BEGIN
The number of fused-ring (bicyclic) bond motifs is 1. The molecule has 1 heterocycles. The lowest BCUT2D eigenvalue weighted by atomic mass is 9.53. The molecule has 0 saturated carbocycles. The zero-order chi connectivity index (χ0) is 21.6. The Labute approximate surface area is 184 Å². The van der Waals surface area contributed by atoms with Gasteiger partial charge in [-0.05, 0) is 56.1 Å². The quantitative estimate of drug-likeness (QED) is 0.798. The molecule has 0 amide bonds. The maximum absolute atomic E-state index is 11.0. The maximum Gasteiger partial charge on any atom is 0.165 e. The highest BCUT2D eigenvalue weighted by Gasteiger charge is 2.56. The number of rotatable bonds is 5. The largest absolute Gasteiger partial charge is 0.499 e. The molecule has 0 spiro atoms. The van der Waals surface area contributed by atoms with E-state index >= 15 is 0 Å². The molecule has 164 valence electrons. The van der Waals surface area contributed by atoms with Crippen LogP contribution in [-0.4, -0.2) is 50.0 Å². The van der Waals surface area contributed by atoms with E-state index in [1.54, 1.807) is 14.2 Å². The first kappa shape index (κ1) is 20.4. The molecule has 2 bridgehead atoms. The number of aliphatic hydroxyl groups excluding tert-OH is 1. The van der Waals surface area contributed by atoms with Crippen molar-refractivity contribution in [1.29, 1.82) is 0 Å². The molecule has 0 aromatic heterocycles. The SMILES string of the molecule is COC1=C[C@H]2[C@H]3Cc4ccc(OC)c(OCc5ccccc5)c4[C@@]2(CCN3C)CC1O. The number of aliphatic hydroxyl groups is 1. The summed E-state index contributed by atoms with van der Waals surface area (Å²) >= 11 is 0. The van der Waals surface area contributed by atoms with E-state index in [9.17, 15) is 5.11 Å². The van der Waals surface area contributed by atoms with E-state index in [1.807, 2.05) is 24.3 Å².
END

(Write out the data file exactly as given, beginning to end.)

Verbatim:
The number of fused-ring (bicyclic) bond motifs is 1. The molecule has 1 heterocycles. The lowest BCUT2D eigenvalue weighted by atomic mass is 9.53. The molecule has 0 saturated carbocycles. The zero-order chi connectivity index (χ0) is 21.6. The Labute approximate surface area is 184 Å². The van der Waals surface area contributed by atoms with Gasteiger partial charge in [-0.05, 0) is 56.1 Å². The quantitative estimate of drug-likeness (QED) is 0.798. The molecule has 0 amide bonds. The maximum absolute atomic E-state index is 11.0. The maximum Gasteiger partial charge on any atom is 0.165 e. The highest BCUT2D eigenvalue weighted by Gasteiger charge is 2.56. The number of rotatable bonds is 5. The largest absolute Gasteiger partial charge is 0.499 e. The molecule has 0 spiro atoms. The van der Waals surface area contributed by atoms with E-state index >= 15 is 0 Å². The molecule has 164 valence electrons. The van der Waals surface area contributed by atoms with Crippen LogP contribution in [-0.4, -0.2) is 50.0 Å². The van der Waals surface area contributed by atoms with E-state index in [1.54, 1.807) is 14.2 Å². The first kappa shape index (κ1) is 20.4. The molecule has 2 bridgehead atoms. The number of aliphatic hydroxyl groups excluding tert-OH is 1. The van der Waals surface area contributed by atoms with Crippen molar-refractivity contribution in [1.29, 1.82) is 0 Å². The molecule has 0 aromatic heterocycles. The SMILES string of the molecule is COC1=C[C@H]2[C@H]3Cc4ccc(OC)c(OCc5ccccc5)c4[C@@]2(CCN3C)CC1O. The number of aliphatic hydroxyl groups is 1. The summed E-state index contributed by atoms with van der Waals surface area (Å²) >= 11 is 0. The van der Waals surface area contributed by atoms with E-state index in [9.17, 15) is 5.11 Å². The van der Waals surface area contributed by atoms with E-state index in [1.807, 2.05) is 24.3 Å².